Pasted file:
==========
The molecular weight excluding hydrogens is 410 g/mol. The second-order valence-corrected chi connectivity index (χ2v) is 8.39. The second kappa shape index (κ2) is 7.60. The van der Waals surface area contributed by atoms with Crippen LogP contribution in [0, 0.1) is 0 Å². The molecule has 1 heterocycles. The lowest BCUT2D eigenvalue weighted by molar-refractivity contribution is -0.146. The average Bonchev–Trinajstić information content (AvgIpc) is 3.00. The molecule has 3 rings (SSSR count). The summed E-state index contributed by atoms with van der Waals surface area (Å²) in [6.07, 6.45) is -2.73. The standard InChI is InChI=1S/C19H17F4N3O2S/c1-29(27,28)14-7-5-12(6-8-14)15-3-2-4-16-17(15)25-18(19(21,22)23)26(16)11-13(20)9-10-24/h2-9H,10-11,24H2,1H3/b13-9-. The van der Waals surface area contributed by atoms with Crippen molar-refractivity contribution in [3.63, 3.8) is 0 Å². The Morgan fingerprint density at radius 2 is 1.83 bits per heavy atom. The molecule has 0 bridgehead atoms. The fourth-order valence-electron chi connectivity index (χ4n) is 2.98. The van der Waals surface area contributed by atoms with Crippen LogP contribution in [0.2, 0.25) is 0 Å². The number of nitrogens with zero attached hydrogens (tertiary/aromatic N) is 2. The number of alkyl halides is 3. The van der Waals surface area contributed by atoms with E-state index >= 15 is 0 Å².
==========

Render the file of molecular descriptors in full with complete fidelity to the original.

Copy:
The molecular weight excluding hydrogens is 410 g/mol. The second-order valence-corrected chi connectivity index (χ2v) is 8.39. The second kappa shape index (κ2) is 7.60. The van der Waals surface area contributed by atoms with Crippen LogP contribution in [0, 0.1) is 0 Å². The molecule has 1 heterocycles. The lowest BCUT2D eigenvalue weighted by molar-refractivity contribution is -0.146. The average Bonchev–Trinajstić information content (AvgIpc) is 3.00. The molecule has 3 rings (SSSR count). The summed E-state index contributed by atoms with van der Waals surface area (Å²) in [6.07, 6.45) is -2.73. The standard InChI is InChI=1S/C19H17F4N3O2S/c1-29(27,28)14-7-5-12(6-8-14)15-3-2-4-16-17(15)25-18(19(21,22)23)26(16)11-13(20)9-10-24/h2-9H,10-11,24H2,1H3/b13-9-. The van der Waals surface area contributed by atoms with Crippen molar-refractivity contribution in [3.63, 3.8) is 0 Å². The Morgan fingerprint density at radius 2 is 1.83 bits per heavy atom. The molecule has 0 bridgehead atoms. The fourth-order valence-electron chi connectivity index (χ4n) is 2.98. The van der Waals surface area contributed by atoms with Crippen LogP contribution in [0.2, 0.25) is 0 Å². The number of nitrogens with zero attached hydrogens (tertiary/aromatic N) is 2. The number of alkyl halides is 3. The van der Waals surface area contributed by atoms with E-state index >= 15 is 0 Å².